Coordinating Council for Women in History 3
Elizabeth O’Brien, Johns Hopkins University
Cassia Roth, University of Georgia
Ogechukwu Ezekwem Williams, Creighton University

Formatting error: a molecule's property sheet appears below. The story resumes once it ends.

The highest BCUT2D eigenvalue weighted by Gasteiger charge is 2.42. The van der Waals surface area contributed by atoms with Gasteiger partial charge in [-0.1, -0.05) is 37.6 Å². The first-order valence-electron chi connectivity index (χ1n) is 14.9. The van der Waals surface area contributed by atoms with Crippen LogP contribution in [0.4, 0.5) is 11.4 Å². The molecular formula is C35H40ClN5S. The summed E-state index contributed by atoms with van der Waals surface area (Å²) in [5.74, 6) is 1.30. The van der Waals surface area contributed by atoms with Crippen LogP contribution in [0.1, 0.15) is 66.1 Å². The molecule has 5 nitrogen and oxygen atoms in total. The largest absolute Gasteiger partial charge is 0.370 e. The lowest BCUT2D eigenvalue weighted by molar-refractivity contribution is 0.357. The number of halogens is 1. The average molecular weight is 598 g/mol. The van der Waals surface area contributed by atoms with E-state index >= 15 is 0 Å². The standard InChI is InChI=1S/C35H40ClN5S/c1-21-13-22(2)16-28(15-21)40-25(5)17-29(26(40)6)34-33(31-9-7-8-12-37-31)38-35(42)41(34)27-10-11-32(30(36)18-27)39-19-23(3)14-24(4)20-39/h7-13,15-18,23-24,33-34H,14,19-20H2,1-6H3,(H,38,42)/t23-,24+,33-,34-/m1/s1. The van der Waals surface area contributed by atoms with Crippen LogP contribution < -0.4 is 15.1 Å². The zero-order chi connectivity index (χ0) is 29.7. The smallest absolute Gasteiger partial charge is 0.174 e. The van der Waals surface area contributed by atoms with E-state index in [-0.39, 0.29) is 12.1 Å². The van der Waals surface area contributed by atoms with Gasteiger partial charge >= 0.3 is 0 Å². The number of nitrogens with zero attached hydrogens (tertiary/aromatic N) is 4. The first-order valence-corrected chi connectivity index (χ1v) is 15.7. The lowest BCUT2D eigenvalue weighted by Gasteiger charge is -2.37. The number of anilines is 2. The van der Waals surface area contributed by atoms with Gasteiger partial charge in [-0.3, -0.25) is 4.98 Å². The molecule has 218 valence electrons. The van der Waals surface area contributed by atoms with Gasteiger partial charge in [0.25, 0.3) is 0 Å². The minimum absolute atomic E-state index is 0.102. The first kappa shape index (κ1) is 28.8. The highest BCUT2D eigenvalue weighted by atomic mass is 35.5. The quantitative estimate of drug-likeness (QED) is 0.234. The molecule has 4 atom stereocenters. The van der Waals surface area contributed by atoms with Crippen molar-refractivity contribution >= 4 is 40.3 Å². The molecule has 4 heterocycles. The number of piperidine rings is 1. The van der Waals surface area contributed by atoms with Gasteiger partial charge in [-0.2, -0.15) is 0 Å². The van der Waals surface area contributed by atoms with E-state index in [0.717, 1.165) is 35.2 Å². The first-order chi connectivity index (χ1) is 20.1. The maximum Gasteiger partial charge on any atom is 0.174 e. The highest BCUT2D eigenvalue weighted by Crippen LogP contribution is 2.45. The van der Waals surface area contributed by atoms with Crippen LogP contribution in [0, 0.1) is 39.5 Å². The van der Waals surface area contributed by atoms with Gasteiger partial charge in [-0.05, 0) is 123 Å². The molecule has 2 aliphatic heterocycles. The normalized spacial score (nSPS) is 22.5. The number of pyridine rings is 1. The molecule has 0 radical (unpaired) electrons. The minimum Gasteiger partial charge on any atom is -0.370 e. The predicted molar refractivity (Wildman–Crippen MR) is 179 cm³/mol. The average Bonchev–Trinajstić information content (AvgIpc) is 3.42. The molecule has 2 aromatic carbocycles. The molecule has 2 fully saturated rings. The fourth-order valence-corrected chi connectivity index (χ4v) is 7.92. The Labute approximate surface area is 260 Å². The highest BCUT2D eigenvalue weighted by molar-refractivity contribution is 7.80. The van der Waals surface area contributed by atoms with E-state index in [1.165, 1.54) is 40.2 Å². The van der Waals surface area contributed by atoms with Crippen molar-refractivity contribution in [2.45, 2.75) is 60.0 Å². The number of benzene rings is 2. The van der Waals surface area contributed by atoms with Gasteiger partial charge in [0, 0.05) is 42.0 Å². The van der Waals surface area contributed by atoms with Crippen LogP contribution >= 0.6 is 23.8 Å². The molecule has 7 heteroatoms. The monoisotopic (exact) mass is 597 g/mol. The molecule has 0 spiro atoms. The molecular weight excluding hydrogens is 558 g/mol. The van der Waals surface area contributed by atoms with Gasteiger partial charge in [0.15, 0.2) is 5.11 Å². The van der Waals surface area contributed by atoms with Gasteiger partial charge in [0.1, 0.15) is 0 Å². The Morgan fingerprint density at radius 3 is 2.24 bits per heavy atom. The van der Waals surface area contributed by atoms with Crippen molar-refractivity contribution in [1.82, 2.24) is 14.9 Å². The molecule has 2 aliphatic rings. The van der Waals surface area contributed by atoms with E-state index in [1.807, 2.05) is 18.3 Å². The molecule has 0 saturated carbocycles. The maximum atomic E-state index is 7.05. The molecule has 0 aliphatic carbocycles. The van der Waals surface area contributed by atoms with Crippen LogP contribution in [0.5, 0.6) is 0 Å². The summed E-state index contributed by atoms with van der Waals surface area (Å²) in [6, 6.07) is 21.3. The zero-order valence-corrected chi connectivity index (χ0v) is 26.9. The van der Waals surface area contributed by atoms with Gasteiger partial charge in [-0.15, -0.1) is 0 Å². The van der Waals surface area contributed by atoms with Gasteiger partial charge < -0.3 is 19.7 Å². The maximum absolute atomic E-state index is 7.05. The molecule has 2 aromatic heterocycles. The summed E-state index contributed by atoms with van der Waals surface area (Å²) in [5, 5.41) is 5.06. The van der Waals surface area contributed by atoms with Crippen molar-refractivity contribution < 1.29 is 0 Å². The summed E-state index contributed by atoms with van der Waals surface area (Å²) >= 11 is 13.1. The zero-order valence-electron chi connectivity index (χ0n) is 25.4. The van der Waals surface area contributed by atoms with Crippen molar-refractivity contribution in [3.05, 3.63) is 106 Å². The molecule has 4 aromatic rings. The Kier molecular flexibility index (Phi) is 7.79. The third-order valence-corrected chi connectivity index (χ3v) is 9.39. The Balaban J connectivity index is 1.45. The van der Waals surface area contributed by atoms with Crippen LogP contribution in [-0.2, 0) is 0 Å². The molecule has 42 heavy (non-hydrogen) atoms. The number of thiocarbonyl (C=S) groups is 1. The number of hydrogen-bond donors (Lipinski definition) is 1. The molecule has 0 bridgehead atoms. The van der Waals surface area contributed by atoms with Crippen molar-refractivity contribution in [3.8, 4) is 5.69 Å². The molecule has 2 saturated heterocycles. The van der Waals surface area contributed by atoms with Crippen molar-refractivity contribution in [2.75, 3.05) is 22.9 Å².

The participants in this discussion come to these questions from different research agendas: the transnational movement of enslaved mothers from Brazil to Portugal in the 18th century; obstetrics in 19th century Mexico; childbirth in 20th century Nigeria; and the rise of the global family planning movement in the mid-20th century. However, we all share a commitment to capturing both the personal and political aspects of the history of reproduction and motherhood, mixing social history with analysis of legal structures, state policies, and social movements. Through this roundtable we will exchange ideas and strategies for documenting these complex stories, while also exploring the links between our subject matter and broader histories of women, gender, slavery, colonialism, decolonization, race, public health, medicine, and humanitarianism.